- If the foreign state has instituted asuit in the court against the applicant.
- If the foreign state, by itself oranother, trades within the local limits of the Indian court.
- If the foreign state's immovableproperty, in respect of which the applicant want to sue is situatedin India.
- If the foreign state has waivedprivilege of Section 86.
The bar in the section is not only against suing, but alsoagainst execution of any decree against the property of a foreignstate.
The section further expands the scope of application of theimmunity to ruler of a foreign state, an ambassador or envoy, HighCommissioner of a Commonwealth Country, any such other member ofstaff of the previous category, as the Central Government mayspecify.
The section further bars the arrest of the aforementionedcategory of persons.
Further, following the principles of natural justice, theprovision provides for giving a reasonable opportunity of beingheard, in case a request is rejected under this Section.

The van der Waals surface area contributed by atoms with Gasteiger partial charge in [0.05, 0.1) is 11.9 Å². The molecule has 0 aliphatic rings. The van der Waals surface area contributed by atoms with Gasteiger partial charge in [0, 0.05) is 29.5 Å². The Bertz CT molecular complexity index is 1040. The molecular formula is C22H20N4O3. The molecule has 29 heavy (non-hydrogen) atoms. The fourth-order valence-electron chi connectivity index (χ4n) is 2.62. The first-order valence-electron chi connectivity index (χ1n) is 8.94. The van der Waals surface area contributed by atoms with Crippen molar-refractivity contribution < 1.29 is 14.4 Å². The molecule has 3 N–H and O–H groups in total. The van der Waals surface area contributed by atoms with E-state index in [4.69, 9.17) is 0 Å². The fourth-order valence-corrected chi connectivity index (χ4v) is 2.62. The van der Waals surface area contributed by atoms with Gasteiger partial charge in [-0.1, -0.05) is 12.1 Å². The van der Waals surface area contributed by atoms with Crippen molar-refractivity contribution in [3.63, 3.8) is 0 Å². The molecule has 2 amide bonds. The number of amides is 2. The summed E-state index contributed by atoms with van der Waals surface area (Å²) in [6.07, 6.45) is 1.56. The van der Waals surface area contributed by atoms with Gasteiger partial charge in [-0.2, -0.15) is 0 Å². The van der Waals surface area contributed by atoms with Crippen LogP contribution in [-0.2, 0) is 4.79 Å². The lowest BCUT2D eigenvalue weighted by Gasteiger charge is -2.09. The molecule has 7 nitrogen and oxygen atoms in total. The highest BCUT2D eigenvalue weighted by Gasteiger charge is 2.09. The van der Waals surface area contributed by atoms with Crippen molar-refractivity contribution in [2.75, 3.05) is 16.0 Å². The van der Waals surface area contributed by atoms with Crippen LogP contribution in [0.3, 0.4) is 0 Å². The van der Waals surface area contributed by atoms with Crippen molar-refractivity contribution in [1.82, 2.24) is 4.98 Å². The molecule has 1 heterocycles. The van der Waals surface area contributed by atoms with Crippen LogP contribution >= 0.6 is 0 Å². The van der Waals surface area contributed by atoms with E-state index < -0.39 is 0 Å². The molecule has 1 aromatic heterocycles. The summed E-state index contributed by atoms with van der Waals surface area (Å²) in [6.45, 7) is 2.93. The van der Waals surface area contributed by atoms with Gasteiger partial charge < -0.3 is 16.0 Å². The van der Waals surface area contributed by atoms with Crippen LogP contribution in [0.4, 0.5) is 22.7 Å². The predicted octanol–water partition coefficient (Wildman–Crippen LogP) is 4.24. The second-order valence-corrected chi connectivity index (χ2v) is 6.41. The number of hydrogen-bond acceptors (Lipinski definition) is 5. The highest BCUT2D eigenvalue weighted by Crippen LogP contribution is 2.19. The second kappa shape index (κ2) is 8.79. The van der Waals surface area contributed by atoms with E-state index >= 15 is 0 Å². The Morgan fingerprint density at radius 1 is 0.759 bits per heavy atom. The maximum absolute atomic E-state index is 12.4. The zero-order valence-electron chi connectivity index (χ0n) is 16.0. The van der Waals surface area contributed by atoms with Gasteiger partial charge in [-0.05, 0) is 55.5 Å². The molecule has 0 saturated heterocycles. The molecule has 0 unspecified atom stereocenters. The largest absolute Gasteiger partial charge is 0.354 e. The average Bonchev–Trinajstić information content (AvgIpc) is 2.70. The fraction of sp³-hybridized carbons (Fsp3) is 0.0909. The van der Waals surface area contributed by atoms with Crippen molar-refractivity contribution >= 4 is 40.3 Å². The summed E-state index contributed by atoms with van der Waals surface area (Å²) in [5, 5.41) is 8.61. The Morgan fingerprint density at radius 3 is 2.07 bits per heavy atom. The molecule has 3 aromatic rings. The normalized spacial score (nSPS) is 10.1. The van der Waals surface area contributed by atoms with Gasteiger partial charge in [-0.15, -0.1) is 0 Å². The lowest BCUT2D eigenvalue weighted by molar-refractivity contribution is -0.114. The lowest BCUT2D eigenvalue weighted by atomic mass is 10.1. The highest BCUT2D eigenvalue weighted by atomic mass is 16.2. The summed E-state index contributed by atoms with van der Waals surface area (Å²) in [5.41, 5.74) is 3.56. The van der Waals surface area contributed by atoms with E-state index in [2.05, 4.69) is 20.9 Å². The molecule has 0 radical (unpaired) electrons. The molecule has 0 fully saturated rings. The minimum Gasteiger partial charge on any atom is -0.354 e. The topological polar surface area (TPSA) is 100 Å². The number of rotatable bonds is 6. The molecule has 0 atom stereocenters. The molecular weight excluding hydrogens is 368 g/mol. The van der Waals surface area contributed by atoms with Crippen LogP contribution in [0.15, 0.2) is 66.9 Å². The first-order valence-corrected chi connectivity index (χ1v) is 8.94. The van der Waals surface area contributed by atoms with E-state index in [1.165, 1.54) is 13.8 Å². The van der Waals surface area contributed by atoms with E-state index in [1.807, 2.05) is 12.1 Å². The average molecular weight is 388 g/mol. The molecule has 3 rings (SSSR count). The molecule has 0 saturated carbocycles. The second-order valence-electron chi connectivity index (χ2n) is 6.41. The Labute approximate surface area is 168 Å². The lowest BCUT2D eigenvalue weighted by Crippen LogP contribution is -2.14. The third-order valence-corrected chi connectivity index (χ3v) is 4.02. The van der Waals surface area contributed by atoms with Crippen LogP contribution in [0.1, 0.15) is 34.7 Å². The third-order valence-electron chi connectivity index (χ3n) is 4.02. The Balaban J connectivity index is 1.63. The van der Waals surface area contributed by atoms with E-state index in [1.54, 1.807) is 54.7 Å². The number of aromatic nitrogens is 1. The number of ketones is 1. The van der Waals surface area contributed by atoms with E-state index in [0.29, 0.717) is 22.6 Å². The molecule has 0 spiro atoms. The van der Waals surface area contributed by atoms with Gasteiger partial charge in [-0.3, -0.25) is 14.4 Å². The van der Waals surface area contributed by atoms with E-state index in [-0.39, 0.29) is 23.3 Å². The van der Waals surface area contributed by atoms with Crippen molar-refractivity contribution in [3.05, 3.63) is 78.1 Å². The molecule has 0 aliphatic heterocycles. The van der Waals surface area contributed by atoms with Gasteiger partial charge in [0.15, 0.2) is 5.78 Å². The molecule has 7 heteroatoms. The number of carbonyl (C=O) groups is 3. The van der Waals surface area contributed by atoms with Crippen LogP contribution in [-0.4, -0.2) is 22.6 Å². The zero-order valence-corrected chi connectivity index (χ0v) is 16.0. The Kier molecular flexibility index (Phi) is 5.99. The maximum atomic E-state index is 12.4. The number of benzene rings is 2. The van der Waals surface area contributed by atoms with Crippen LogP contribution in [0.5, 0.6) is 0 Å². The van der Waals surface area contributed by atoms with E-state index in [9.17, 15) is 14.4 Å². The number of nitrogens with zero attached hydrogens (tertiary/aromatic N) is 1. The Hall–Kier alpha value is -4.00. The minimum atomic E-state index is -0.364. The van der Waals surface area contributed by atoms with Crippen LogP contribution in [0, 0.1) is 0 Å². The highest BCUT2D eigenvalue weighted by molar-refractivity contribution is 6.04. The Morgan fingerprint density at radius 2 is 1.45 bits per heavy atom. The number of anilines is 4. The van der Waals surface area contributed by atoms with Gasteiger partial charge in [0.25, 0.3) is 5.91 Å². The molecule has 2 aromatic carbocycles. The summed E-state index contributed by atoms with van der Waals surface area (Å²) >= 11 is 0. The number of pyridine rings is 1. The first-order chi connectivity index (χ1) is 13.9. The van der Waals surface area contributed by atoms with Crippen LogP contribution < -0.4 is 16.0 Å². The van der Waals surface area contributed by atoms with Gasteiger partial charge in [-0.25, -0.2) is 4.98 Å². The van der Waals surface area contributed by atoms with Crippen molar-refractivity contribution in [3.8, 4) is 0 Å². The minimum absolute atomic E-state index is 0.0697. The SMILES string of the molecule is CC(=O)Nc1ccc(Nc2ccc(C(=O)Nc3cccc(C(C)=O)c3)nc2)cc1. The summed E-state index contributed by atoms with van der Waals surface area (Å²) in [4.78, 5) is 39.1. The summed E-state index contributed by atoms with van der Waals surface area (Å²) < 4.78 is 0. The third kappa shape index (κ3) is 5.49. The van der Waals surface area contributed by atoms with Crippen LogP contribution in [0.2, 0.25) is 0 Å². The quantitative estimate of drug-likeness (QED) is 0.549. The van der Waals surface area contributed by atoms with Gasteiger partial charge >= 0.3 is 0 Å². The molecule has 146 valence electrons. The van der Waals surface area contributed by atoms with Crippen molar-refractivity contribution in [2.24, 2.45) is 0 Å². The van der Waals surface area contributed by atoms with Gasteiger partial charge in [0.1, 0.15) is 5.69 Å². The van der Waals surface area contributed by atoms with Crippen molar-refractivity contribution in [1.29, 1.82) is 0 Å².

To clarify the meaning of foreign state in the aforesaidsection, Section 87A provides that a "foreignstate" means any state outside India recognized by theCentral Government.
Jurisprudence on Section 86
One of the first cases to touch upon the law in Section 86 wasthe case of Mirza Ali Akbar Kashani vs. United ArabRepublic and Anr.1 In this case, a suit wasfiled against the United Arab Republic and the Ministry of Economy,Supplies, Importation Department of Republic of Egypt at Cairo, forrecovery of damages for a breach of contract.
The court first and foremost discussed whether India recognizesthe State or not and having answered the question in affirmative,moved forward to discuss the law.
The question discussed was whether the consent under Section 86was required in this case or not. Having discussed the recognitionof sovereign immunity of foreign states by the Indian Legislature,the court went on to hold that the provision of Section 86 indeedwas required to be followed in this case.